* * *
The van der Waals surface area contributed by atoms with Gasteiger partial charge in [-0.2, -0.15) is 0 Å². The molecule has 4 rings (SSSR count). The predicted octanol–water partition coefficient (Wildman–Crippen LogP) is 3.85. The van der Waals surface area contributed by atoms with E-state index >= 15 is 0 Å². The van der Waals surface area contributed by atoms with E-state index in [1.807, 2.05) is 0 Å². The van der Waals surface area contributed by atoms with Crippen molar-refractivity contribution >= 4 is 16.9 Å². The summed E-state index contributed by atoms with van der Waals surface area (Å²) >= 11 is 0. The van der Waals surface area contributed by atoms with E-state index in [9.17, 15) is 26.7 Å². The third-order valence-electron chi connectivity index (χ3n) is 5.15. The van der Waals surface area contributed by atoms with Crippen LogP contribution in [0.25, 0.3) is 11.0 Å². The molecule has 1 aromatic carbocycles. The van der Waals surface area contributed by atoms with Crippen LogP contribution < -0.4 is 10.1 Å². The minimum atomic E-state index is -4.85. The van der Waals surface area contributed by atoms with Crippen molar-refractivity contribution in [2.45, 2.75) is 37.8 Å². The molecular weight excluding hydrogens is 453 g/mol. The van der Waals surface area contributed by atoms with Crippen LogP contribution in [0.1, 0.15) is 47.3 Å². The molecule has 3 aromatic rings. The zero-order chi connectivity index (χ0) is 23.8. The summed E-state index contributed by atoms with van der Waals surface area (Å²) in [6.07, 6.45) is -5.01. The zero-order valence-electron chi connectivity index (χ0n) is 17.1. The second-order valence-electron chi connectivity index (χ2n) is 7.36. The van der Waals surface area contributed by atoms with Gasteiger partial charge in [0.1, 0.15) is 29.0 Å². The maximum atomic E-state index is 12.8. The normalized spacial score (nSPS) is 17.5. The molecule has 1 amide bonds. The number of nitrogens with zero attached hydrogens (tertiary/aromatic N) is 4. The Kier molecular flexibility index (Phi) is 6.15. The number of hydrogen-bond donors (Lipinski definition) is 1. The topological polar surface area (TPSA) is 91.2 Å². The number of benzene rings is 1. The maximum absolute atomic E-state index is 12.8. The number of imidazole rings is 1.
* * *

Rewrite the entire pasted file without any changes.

The van der Waals surface area contributed by atoms with Gasteiger partial charge in [-0.2, -0.15) is 0 Å². The molecule has 4 rings (SSSR count). The predicted octanol–water partition coefficient (Wildman–Crippen LogP) is 3.85. The van der Waals surface area contributed by atoms with E-state index >= 15 is 0 Å². The van der Waals surface area contributed by atoms with E-state index in [1.807, 2.05) is 0 Å². The van der Waals surface area contributed by atoms with Crippen molar-refractivity contribution >= 4 is 16.9 Å². The summed E-state index contributed by atoms with van der Waals surface area (Å²) >= 11 is 0. The van der Waals surface area contributed by atoms with E-state index in [9.17, 15) is 26.7 Å². The third-order valence-electron chi connectivity index (χ3n) is 5.15. The van der Waals surface area contributed by atoms with Crippen LogP contribution in [0.25, 0.3) is 11.0 Å². The molecule has 1 aromatic carbocycles. The van der Waals surface area contributed by atoms with Crippen LogP contribution < -0.4 is 10.1 Å². The minimum atomic E-state index is -4.85. The van der Waals surface area contributed by atoms with Crippen molar-refractivity contribution in [2.45, 2.75) is 37.8 Å². The molecular weight excluding hydrogens is 453 g/mol. The van der Waals surface area contributed by atoms with Crippen LogP contribution in [0.1, 0.15) is 47.3 Å². The molecule has 3 aromatic rings. The zero-order chi connectivity index (χ0) is 23.8. The summed E-state index contributed by atoms with van der Waals surface area (Å²) in [6.07, 6.45) is -5.01. The zero-order valence-electron chi connectivity index (χ0n) is 17.1. The second-order valence-electron chi connectivity index (χ2n) is 7.36. The van der Waals surface area contributed by atoms with Gasteiger partial charge in [0.1, 0.15) is 29.0 Å². The maximum atomic E-state index is 12.8. The normalized spacial score (nSPS) is 17.5. The molecule has 1 amide bonds. The number of nitrogens with zero attached hydrogens (tertiary/aromatic N) is 4. The Kier molecular flexibility index (Phi) is 6.15. The number of hydrogen-bond donors (Lipinski definition) is 1. The topological polar surface area (TPSA) is 91.2 Å². The number of benzene rings is 1. The maximum absolute atomic E-state index is 12.8. The number of imidazole rings is 1.